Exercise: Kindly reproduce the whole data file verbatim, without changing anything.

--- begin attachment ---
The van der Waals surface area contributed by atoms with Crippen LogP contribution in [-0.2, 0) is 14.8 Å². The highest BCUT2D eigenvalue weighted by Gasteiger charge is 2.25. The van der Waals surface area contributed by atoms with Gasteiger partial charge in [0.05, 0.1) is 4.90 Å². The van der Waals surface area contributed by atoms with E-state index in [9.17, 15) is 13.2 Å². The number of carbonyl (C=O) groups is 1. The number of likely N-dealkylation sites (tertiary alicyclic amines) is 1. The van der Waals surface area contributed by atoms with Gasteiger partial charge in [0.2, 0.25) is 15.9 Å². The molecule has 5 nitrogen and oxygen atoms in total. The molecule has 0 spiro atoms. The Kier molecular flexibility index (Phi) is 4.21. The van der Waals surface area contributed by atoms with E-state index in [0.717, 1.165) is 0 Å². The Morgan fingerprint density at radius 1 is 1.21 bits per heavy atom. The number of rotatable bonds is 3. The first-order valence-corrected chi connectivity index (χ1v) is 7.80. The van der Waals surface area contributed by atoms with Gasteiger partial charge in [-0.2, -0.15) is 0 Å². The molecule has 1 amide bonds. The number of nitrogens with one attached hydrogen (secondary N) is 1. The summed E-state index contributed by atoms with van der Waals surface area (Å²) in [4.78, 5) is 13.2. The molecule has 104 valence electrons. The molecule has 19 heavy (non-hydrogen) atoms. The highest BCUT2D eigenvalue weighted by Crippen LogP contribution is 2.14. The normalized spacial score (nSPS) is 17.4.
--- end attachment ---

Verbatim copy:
The van der Waals surface area contributed by atoms with Crippen LogP contribution in [-0.2, 0) is 14.8 Å². The highest BCUT2D eigenvalue weighted by Gasteiger charge is 2.25. The van der Waals surface area contributed by atoms with Gasteiger partial charge in [0.05, 0.1) is 4.90 Å². The van der Waals surface area contributed by atoms with E-state index in [9.17, 15) is 13.2 Å². The number of carbonyl (C=O) groups is 1. The number of likely N-dealkylation sites (tertiary alicyclic amines) is 1. The van der Waals surface area contributed by atoms with Gasteiger partial charge in [0.2, 0.25) is 15.9 Å². The molecule has 5 nitrogen and oxygen atoms in total. The molecule has 0 spiro atoms. The Kier molecular flexibility index (Phi) is 4.21. The van der Waals surface area contributed by atoms with E-state index in [0.717, 1.165) is 0 Å². The Morgan fingerprint density at radius 1 is 1.21 bits per heavy atom. The number of rotatable bonds is 3. The first-order valence-corrected chi connectivity index (χ1v) is 7.80. The van der Waals surface area contributed by atoms with Gasteiger partial charge in [-0.2, -0.15) is 0 Å². The molecule has 1 amide bonds. The number of nitrogens with one attached hydrogen (secondary N) is 1. The summed E-state index contributed by atoms with van der Waals surface area (Å²) in [4.78, 5) is 13.2. The molecule has 104 valence electrons. The molecule has 19 heavy (non-hydrogen) atoms. The highest BCUT2D eigenvalue weighted by Crippen LogP contribution is 2.14. The normalized spacial score (nSPS) is 17.4.